‘Brexit’ may push Arab world into Assad’s arms


An unforeseen trickle-down effect of Britain’s decision to leave the EU last week is evident in the reaction of Arab governments, which have begun shying away from their reliance on the US or Europe to lead the war on ISIS, debkafile’s sources report. They are coming to see the US-led coalition as weakened and predict that Britain will draw down or remove its forces from the anti-jihadist arenas in the near future. Officials in several Arab capitals are now discussing the possibility of ending their boycott of Syrian President Bashar Assad and cooperating militarily with his regime against the terrorists – an option which just a few days ago would have been unthinkable.  
In general, there are signs of satisfaction in Muslim Middle Eastern countries over what is seen as the weakening of NATO. and even more of Washington’s position in Brussels. Tehran, Riyadh, Amman, and Damascus are giving vent to these sentiments in the first political consensus the Arab and Muslim world has seen since the outbreak of the Arab Spring uprisings in December 2010.
Statements like “we have new and historic opportunities” and “the American star has been wiped off the EU flag” are just the tip of the iceberg – despite the return of a limited number of US forces to fight ISIS in Iraq, Syria and Libya over the past few months, to partly fill the void created by President Barack Obama’s Mid East policies.
The pleasure they are taking in Europe’s undoing is surprising considering the political and financial efforts as well as the military assistance that the EU invested over the past few years in the Arab world, such as the Persian Gulf states, in the Iranian nuclear issue and the Israeli-Palestinian conflict.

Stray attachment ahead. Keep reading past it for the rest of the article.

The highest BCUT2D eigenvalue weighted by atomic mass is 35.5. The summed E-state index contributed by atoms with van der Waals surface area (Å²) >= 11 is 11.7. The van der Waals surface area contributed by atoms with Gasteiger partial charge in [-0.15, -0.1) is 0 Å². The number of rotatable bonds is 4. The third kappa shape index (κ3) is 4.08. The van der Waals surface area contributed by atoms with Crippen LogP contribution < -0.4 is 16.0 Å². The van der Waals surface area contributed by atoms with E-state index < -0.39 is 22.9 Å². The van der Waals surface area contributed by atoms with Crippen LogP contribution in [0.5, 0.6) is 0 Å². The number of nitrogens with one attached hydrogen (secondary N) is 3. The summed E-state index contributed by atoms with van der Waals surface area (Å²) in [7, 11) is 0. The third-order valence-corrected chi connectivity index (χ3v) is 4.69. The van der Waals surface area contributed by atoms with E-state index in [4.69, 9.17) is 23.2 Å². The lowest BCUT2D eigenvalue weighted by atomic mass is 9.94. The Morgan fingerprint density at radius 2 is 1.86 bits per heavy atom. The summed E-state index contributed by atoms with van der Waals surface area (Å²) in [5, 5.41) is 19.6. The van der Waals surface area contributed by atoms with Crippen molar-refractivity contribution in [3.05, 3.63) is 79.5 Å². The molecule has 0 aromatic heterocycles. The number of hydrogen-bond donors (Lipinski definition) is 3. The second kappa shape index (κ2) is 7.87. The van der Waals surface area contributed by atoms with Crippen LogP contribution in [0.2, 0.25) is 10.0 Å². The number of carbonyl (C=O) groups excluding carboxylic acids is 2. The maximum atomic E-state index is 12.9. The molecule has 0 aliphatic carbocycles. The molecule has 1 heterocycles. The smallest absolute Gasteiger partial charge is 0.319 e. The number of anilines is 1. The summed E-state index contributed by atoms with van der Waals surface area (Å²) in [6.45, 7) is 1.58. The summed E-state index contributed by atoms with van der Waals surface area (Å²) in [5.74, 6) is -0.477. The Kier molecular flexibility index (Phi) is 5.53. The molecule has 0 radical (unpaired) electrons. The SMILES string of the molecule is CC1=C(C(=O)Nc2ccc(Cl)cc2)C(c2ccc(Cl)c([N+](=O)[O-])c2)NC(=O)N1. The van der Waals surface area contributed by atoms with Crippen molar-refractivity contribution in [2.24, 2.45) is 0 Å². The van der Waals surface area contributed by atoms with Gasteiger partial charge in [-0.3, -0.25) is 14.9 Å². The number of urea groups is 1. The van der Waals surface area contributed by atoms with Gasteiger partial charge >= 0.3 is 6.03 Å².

For years, the Obama administration and European leaders have held up Iranian President Hassan Rouhani, as the great white hope for a democratic and liberal Iran and a new page in its relations with the West.
Yet Hamid Abutalebi, deputy chief of staff of the presidential office for political affairs, Sunday welcomed the opportunity presented Tehran to exploit, after “the EU had lost the trust of Europeans” and “economic troubles in southern Europe, terror attacks, and refugee arrivals are signs of the collapse of the EU.”
The deputy commander of Iran’s Revolutionary Guard Corps, Brig. Gen. Massoud Jazayeri, said, “The only way now for the European Union to survive is to state openly its independence from the White House.”
debkafile’s intelligence sources report that an unexpected and dramatic result of Britain’s decision to leave the EU last week is that officials in several Arab capitals are discussing the possibility of ending their boycott of Syrian President Assad and cooperating militarily with his regime, now seen as a steady rock, against the terrorist organization, an option that just a few days ago would have been unthinkable.
In other words, they would be accepting Assad’s claim since the beginning of the Syrian war in 2011 that his war against the uprising against his regime was in fact a war against radical Islamic terror.
If the officials in Arab capitals transform their words into deeds, we would be on the verge of yet another  political and military earthquake in the Middle East.

 

 

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